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Japan: Soldiers of the Imperial Japanese army, waving the Japanese Naval Standard, celebrate victory at Shanghai, 1937
The Second Sino-Japanese War (July 7, 1937 September 9, 1945) was a military conflict fought primarily between the Republic of China and the Empire of Japan. After the Japanese attack on Pearl Harbor, the war merged into the greater conflict of World War II as a major front of what is broadly known as the Pacific War.
Although the two countries had fought intermittently since 1931, total war started in earnest in 1937 and ended only with the surrender of Japan in 1945. The war was the result of a decades-long Japanese imperialist policy aiming to dominate China politically and militarily and to secure its vast raw material reserves and other economic resources, particularly food and labour. Before 1937, China and Japan fought in small, localized engagements.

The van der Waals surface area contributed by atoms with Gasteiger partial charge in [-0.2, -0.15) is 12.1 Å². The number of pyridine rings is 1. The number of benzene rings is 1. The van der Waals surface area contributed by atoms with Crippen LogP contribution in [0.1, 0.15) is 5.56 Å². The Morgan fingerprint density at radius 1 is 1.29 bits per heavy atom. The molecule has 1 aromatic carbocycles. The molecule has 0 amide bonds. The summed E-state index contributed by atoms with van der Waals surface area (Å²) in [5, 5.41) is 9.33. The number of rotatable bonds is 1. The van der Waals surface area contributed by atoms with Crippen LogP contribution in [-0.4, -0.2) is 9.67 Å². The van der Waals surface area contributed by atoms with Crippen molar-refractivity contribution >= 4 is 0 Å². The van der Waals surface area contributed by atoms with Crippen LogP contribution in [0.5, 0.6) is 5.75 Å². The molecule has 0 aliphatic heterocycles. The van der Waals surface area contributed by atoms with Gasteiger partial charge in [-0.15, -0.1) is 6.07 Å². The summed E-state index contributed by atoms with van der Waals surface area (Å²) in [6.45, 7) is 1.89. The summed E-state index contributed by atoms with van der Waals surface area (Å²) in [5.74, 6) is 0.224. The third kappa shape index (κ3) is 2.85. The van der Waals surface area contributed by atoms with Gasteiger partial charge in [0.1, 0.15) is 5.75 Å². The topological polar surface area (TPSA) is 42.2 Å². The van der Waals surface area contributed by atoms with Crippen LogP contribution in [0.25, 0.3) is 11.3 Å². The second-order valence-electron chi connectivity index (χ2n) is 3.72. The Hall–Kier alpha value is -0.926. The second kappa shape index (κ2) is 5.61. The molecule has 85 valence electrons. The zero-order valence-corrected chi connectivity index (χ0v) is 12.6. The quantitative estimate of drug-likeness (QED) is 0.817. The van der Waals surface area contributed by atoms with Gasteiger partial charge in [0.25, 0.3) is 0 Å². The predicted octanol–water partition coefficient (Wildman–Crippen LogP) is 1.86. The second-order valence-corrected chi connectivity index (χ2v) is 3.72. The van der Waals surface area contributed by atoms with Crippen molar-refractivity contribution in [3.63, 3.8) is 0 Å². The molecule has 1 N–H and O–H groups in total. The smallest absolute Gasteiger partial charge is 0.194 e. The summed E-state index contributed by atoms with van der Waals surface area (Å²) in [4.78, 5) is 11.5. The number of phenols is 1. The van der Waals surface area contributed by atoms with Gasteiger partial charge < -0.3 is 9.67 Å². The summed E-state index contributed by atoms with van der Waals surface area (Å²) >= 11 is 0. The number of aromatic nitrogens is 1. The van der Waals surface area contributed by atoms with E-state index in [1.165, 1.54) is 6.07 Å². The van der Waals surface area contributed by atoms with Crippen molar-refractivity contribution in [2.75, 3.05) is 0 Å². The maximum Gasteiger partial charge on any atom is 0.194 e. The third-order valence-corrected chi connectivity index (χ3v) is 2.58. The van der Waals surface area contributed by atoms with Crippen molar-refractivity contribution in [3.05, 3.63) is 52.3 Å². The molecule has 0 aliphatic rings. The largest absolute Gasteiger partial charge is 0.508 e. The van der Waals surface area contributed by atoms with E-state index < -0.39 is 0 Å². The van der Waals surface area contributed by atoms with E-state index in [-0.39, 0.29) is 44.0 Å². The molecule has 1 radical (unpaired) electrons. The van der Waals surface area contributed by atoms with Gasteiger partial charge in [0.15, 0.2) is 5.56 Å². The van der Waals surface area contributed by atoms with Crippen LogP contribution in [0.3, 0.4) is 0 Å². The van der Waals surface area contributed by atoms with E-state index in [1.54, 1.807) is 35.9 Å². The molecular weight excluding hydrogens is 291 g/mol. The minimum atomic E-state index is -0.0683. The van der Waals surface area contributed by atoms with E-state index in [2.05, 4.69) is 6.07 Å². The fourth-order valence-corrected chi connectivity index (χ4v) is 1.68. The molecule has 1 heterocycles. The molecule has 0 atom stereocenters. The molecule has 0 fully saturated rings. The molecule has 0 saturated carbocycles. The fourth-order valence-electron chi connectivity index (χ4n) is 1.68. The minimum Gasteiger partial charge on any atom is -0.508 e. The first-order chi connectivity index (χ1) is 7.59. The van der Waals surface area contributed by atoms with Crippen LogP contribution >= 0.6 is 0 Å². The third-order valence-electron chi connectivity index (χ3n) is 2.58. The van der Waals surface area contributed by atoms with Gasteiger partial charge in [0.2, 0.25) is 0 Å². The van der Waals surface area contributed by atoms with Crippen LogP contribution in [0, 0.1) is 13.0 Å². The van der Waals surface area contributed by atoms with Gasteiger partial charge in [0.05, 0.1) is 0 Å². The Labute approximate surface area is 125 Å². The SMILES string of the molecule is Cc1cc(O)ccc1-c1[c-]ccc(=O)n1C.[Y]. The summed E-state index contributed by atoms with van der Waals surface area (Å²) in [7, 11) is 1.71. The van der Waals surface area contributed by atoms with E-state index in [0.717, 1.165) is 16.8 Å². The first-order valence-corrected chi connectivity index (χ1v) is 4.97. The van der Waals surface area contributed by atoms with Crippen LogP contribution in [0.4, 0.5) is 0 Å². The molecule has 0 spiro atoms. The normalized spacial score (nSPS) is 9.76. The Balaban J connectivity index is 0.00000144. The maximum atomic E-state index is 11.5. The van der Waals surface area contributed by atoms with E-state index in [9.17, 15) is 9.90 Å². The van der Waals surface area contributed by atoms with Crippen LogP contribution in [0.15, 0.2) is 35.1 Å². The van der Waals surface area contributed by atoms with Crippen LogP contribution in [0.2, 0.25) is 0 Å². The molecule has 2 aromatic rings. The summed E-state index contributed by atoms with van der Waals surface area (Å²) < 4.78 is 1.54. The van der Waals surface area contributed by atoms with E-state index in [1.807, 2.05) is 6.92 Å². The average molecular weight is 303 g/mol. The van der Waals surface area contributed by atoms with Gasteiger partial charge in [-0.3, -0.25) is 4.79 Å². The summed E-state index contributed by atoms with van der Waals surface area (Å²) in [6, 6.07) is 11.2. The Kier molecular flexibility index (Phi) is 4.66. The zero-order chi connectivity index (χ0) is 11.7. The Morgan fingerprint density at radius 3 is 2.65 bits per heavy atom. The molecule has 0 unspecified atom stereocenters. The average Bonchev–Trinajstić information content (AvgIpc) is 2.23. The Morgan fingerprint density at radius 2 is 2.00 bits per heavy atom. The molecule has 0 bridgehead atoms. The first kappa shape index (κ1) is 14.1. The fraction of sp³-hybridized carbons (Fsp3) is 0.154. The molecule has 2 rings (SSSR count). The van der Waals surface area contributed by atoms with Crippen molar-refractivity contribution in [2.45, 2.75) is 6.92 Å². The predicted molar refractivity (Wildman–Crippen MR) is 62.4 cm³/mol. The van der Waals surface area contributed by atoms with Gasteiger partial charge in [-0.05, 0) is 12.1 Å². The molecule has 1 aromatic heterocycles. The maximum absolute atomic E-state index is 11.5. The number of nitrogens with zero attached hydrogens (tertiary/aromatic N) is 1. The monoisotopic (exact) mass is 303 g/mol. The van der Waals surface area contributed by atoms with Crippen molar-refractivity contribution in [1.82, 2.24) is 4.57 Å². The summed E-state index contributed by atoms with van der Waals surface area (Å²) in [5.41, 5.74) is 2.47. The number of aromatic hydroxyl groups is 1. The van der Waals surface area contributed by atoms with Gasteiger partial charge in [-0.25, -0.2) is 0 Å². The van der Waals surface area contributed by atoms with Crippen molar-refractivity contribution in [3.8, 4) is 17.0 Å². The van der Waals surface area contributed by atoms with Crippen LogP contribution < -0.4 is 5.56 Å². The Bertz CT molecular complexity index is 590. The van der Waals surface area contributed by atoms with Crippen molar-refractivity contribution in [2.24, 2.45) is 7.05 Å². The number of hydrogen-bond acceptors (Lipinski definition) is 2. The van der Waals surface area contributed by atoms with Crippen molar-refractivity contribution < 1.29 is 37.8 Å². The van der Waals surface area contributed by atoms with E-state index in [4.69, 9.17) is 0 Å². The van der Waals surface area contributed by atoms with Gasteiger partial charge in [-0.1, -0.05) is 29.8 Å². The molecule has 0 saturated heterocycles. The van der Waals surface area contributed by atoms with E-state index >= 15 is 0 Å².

Yet the two sides, for a variety of reasons, refrained from fighting a total war. In 1931, the Japanese invasion of Manchuria by Japan's Kwantung Army followed the Mukden Incident. The last of these incidents was the Marco Polo Bridge Incident of 1937, marking the beginning of total war between the two countries.